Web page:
Almost three decades ago Austria realised the need to broaden international cooperation and exposure for its researchers and scientists. In response, it established the Erwin Schroedinger Programme, an initiative supporting postdoctoral researchers to work in leading research institutions abroad. While the programme has been very successful in upgrading the knowledge of its researchers over the years, many were tempted to stay abroad, contributing to a brain drain in the country. To address this phenomenon, the EU-funded project 'Erwin Schroedinger Fellowships' (SCHROEDINGER FELLOWS) built a mechanism to facilitate the return of the fellows. It achieved this by enabling them to apply for a return phase within the Erwin Schroedinger Programme with support from EU funding. The Schroedinger proposals are not subjected to deadlines and can be submitted on a rolling basis to assist the career paths of young researchers. In more detail, the initiative enables flexible stays abroad from 10 to 24 months, with an optional return phase of up to a year. It allows fellows a free choice of host research institution to work in, with the whole process (from date of application to decision) taking about four months. The project was deemed very successful and boasted a high rate of returning fellows who are pursuing successful careers in Austria today. This was also demonstrated by the number of publications that are being published by the fellows. In this context, SCHROEDINGER FELLOWS has created an excellent model postdoctoral programme that could be replicated in other EU countries. This will help Europe maintain its brightest minds, stoking the knowledge economy and supporting the efforts of the European Research Area (ERA). Austria's example is a healthy one indeed.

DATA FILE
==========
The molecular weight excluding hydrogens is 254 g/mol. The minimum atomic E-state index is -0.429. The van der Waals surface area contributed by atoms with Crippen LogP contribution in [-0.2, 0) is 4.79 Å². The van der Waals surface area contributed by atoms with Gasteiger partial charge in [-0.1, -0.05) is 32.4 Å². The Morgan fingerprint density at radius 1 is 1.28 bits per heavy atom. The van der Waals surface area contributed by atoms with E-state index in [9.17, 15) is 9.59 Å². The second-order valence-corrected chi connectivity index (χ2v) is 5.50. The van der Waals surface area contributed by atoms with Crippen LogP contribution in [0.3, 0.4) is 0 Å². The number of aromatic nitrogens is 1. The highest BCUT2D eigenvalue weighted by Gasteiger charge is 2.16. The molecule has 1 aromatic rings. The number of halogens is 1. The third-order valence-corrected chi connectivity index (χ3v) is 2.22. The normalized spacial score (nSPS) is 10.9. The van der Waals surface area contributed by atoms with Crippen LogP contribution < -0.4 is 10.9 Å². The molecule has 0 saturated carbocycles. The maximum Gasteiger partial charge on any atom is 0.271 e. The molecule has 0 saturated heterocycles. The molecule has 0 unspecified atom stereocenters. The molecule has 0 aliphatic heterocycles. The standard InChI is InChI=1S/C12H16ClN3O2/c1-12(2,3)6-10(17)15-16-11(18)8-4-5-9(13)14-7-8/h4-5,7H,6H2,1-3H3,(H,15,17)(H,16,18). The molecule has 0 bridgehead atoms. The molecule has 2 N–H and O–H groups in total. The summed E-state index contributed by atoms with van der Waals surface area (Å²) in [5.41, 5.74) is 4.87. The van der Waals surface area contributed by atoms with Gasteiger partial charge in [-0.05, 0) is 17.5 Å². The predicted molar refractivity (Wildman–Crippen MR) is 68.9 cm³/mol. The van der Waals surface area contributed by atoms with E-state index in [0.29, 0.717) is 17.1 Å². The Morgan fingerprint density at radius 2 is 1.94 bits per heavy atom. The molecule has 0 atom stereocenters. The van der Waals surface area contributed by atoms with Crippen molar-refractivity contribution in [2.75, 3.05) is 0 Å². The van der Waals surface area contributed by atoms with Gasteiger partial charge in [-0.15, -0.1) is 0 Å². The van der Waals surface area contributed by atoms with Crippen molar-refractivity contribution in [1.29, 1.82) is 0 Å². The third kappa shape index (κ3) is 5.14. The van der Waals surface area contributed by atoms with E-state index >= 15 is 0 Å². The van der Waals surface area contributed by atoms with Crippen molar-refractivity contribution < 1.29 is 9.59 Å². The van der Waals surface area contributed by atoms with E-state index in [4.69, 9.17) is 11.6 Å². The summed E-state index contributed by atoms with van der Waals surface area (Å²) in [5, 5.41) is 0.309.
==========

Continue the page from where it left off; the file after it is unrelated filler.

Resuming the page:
Fellowship, postdoctoral, Erwin Schroedinger Programme, researchers, brain drain, outgoing, reintegration